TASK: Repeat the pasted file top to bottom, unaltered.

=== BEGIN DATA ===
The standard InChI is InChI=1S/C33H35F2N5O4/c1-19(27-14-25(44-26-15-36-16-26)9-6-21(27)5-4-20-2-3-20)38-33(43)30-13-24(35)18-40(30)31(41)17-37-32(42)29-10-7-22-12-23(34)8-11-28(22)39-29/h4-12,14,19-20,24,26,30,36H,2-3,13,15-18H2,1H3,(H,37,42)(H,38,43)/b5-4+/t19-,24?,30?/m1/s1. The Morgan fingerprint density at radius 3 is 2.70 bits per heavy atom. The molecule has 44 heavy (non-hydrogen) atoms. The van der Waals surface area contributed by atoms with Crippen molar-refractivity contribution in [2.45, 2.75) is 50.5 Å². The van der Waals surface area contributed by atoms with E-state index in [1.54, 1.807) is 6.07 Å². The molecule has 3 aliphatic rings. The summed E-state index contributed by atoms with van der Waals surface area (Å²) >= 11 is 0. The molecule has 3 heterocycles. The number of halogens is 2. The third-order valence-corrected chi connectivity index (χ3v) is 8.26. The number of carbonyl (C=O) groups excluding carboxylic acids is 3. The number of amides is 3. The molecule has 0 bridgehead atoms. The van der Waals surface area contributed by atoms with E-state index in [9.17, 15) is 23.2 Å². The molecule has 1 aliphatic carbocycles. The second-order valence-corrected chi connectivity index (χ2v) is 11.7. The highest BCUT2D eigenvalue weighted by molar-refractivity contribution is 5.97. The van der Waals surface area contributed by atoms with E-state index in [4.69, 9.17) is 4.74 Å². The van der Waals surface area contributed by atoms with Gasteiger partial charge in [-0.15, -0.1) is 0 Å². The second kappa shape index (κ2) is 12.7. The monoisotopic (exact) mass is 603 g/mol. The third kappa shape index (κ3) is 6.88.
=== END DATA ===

The standard InChI is InChI=1S/C33H35F2N5O4/c1-19(27-14-25(44-26-15-36-16-26)9-6-21(27)5-4-20-2-3-20)38-33(43)30-13-24(35)18-40(30)31(41)17-37-32(42)29-10-7-22-12-23(34)8-11-28(22)39-29/h4-12,14,19-20,24,26,30,36H,2-3,13,15-18H2,1H3,(H,37,42)(H,38,43)/b5-4+/t19-,24?,30?/m1/s1. The Morgan fingerprint density at radius 3 is 2.70 bits per heavy atom. The molecule has 44 heavy (non-hydrogen) atoms. The van der Waals surface area contributed by atoms with Crippen molar-refractivity contribution in [2.45, 2.75) is 50.5 Å². The van der Waals surface area contributed by atoms with E-state index in [1.54, 1.807) is 6.07 Å². The molecule has 3 aliphatic rings. The summed E-state index contributed by atoms with van der Waals surface area (Å²) >= 11 is 0. The molecule has 3 heterocycles. The number of halogens is 2. The third-order valence-corrected chi connectivity index (χ3v) is 8.26. The number of carbonyl (C=O) groups excluding carboxylic acids is 3. The number of amides is 3. The molecule has 0 bridgehead atoms. The van der Waals surface area contributed by atoms with E-state index in [9.17, 15) is 23.2 Å². The molecule has 1 aliphatic carbocycles. The second-order valence-corrected chi connectivity index (χ2v) is 11.7. The highest BCUT2D eigenvalue weighted by molar-refractivity contribution is 5.97. The van der Waals surface area contributed by atoms with E-state index in [4.69, 9.17) is 4.74 Å². The van der Waals surface area contributed by atoms with Gasteiger partial charge in [-0.15, -0.1) is 0 Å². The second kappa shape index (κ2) is 12.7. The monoisotopic (exact) mass is 603 g/mol. The third kappa shape index (κ3) is 6.88.